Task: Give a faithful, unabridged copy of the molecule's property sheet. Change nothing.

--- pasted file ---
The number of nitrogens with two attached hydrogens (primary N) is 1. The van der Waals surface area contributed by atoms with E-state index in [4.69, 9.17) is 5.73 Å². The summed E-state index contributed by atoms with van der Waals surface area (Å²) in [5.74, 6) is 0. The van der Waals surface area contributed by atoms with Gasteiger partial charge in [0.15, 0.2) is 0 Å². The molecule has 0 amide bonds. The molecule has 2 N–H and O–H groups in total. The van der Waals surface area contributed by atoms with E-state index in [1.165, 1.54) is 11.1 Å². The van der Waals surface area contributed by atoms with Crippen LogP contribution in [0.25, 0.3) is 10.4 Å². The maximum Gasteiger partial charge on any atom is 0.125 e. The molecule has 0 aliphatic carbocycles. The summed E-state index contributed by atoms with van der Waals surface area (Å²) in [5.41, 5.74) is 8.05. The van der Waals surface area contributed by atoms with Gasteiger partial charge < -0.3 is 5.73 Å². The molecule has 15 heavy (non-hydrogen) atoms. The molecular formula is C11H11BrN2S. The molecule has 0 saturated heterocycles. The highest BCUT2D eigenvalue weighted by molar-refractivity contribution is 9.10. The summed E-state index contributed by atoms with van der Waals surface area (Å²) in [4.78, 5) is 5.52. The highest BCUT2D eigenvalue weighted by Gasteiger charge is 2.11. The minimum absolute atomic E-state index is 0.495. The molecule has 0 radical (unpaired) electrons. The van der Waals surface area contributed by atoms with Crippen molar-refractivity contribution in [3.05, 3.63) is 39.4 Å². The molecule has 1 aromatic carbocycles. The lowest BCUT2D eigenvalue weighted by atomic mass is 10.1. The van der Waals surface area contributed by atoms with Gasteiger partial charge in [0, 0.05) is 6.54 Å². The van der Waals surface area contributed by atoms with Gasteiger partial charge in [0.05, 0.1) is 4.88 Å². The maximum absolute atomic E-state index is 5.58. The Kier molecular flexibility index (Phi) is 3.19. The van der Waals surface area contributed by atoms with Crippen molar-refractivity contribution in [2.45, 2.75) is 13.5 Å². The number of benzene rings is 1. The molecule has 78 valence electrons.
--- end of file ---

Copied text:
The number of nitrogens with two attached hydrogens (primary N) is 1. The van der Waals surface area contributed by atoms with E-state index in [4.69, 9.17) is 5.73 Å². The summed E-state index contributed by atoms with van der Waals surface area (Å²) in [5.74, 6) is 0. The van der Waals surface area contributed by atoms with Gasteiger partial charge in [0.15, 0.2) is 0 Å². The molecule has 0 amide bonds. The molecule has 2 N–H and O–H groups in total. The van der Waals surface area contributed by atoms with E-state index in [1.165, 1.54) is 11.1 Å². The van der Waals surface area contributed by atoms with Crippen LogP contribution in [0.25, 0.3) is 10.4 Å². The maximum Gasteiger partial charge on any atom is 0.125 e. The molecule has 0 aliphatic carbocycles. The summed E-state index contributed by atoms with van der Waals surface area (Å²) in [5.41, 5.74) is 8.05. The van der Waals surface area contributed by atoms with Gasteiger partial charge < -0.3 is 5.73 Å². The molecule has 15 heavy (non-hydrogen) atoms. The molecular formula is C11H11BrN2S. The molecule has 0 saturated heterocycles. The highest BCUT2D eigenvalue weighted by molar-refractivity contribution is 9.10. The summed E-state index contributed by atoms with van der Waals surface area (Å²) in [4.78, 5) is 5.52. The highest BCUT2D eigenvalue weighted by Gasteiger charge is 2.11. The minimum absolute atomic E-state index is 0.495. The molecule has 0 radical (unpaired) electrons. The van der Waals surface area contributed by atoms with Crippen molar-refractivity contribution in [3.05, 3.63) is 39.4 Å². The molecule has 1 aromatic carbocycles. The lowest BCUT2D eigenvalue weighted by atomic mass is 10.1. The van der Waals surface area contributed by atoms with Gasteiger partial charge in [0, 0.05) is 6.54 Å². The van der Waals surface area contributed by atoms with Gasteiger partial charge in [0.05, 0.1) is 4.88 Å². The maximum absolute atomic E-state index is 5.58. The Kier molecular flexibility index (Phi) is 3.19. The van der Waals surface area contributed by atoms with Crippen molar-refractivity contribution in [2.45, 2.75) is 13.5 Å². The number of benzene rings is 1. The molecule has 78 valence electrons.